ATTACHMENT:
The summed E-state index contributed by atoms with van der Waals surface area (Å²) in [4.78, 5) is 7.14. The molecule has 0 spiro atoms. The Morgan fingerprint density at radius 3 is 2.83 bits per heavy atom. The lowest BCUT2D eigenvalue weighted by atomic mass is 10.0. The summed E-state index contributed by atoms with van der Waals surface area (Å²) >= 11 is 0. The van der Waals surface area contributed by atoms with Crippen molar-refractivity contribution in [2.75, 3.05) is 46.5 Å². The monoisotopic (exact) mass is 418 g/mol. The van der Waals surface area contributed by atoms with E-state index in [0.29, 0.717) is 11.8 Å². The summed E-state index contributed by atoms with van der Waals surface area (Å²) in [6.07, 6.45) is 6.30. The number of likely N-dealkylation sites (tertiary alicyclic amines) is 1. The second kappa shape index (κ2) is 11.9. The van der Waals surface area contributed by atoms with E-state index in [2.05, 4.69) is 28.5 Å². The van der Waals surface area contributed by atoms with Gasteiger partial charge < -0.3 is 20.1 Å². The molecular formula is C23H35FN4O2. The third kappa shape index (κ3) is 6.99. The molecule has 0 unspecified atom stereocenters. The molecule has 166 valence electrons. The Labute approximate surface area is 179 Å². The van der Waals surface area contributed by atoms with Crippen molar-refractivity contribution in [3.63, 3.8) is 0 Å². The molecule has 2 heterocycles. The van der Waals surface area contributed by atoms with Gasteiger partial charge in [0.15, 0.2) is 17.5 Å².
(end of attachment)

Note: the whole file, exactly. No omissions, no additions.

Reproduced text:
The summed E-state index contributed by atoms with van der Waals surface area (Å²) in [4.78, 5) is 7.14. The molecule has 0 spiro atoms. The Morgan fingerprint density at radius 3 is 2.83 bits per heavy atom. The lowest BCUT2D eigenvalue weighted by atomic mass is 10.0. The summed E-state index contributed by atoms with van der Waals surface area (Å²) >= 11 is 0. The van der Waals surface area contributed by atoms with Crippen molar-refractivity contribution in [2.75, 3.05) is 46.5 Å². The monoisotopic (exact) mass is 418 g/mol. The van der Waals surface area contributed by atoms with E-state index in [0.29, 0.717) is 11.8 Å². The summed E-state index contributed by atoms with van der Waals surface area (Å²) in [6.07, 6.45) is 6.30. The number of likely N-dealkylation sites (tertiary alicyclic amines) is 1. The second kappa shape index (κ2) is 11.9. The van der Waals surface area contributed by atoms with E-state index in [2.05, 4.69) is 28.5 Å². The van der Waals surface area contributed by atoms with Gasteiger partial charge < -0.3 is 20.1 Å². The molecular formula is C23H35FN4O2. The third kappa shape index (κ3) is 6.99. The molecule has 0 unspecified atom stereocenters. The molecule has 166 valence electrons. The Labute approximate surface area is 179 Å². The van der Waals surface area contributed by atoms with Crippen molar-refractivity contribution in [3.63, 3.8) is 0 Å². The molecule has 2 heterocycles. The van der Waals surface area contributed by atoms with Gasteiger partial charge in [0.15, 0.2) is 17.5 Å².